Sunday, August 26, 2007

And As For the Gated Community...

30,000 people is a lot to keep all bottled up. People are free to walk in and out, though security are sure to interrogate anyone who doesn't fit the accepted profile. Vehicles all go through paper slips to get in/out.

Security guards circulate, sometimes on bike, sometimes in groups, sometimes marching in step and calling out squadron cheers/communist cheers/something.

The residents are generally very affluent, definitely by Chinese standards. There are sculpted gardens, pathways, and park areas. In fact, moreso than any other residential area in the city

On one hand, it's stifling being here, and knowing what it is. On the other hand... it's great! People really use their "public" spaces here. Late at night the streets can still be full of people playing Go or cards. Kids and cute little dogs are ubiquitous: the family vibe is really pronounced. And it's great that by the rec centre plaza, someone brings a crappy ghetto blaster and plays some sappy canto-waltz music, and couples dance away on the patio. Apparently there's swing dancing on another patio, and it doesn't seem particularly organized.

So in it's way, this place really seems like a strong Community. You could do worse, throwing some rich people together in a Vancouver suburb.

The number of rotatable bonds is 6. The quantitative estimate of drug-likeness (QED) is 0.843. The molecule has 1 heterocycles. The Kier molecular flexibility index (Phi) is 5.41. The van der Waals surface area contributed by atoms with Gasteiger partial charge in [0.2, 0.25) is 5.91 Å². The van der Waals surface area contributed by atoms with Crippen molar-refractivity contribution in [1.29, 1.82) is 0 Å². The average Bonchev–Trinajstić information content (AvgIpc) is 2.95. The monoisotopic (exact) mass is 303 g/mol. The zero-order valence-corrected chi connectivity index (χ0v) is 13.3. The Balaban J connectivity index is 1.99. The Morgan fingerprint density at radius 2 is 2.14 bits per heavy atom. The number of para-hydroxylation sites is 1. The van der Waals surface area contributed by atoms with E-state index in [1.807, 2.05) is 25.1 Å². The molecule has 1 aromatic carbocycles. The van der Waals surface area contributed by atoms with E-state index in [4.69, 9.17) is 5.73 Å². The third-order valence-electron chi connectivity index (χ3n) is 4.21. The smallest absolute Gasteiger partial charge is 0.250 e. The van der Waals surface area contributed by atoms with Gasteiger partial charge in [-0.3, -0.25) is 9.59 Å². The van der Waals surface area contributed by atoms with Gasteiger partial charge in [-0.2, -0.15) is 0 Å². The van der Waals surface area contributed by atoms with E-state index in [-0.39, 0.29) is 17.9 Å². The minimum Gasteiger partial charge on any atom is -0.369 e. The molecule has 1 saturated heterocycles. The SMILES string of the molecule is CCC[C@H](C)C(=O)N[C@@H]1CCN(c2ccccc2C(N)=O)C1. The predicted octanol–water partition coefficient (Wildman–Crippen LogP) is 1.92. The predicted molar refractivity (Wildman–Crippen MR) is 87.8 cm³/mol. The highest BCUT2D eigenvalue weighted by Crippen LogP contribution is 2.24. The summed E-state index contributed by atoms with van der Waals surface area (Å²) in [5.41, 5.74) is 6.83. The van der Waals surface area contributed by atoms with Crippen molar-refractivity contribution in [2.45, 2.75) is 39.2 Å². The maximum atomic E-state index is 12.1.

The security dudes all seem pretty nice (esp. to us foreigners?) and are always happy to open the mechanized gate to the school residence for us. I think they're happy to have something to do, since there's so many of them.

And it's not hard to get out of the place. Just outside Yihai Gardens, there's a scrappy little outdoor market which provides a sharp contrast to its neighbour. As of yet i've noticed no animosity between the scenes. Though surely the farmers ain't trying to bust into Yihai.

And Heza and i really enjoy a little eatery just outside the gates, where we can get a full meal plus beer for $1.75. It's the kind of joint where i asked where the washroom was, and the dude grabbed my arm and pulled me to the alley.

Weirdly, it feels pretty natural to walk between the 2 worlds. And i suspect many people feel the same. No doubt there's tons of people who would never slum it the way i like to, but such was life in Van too.

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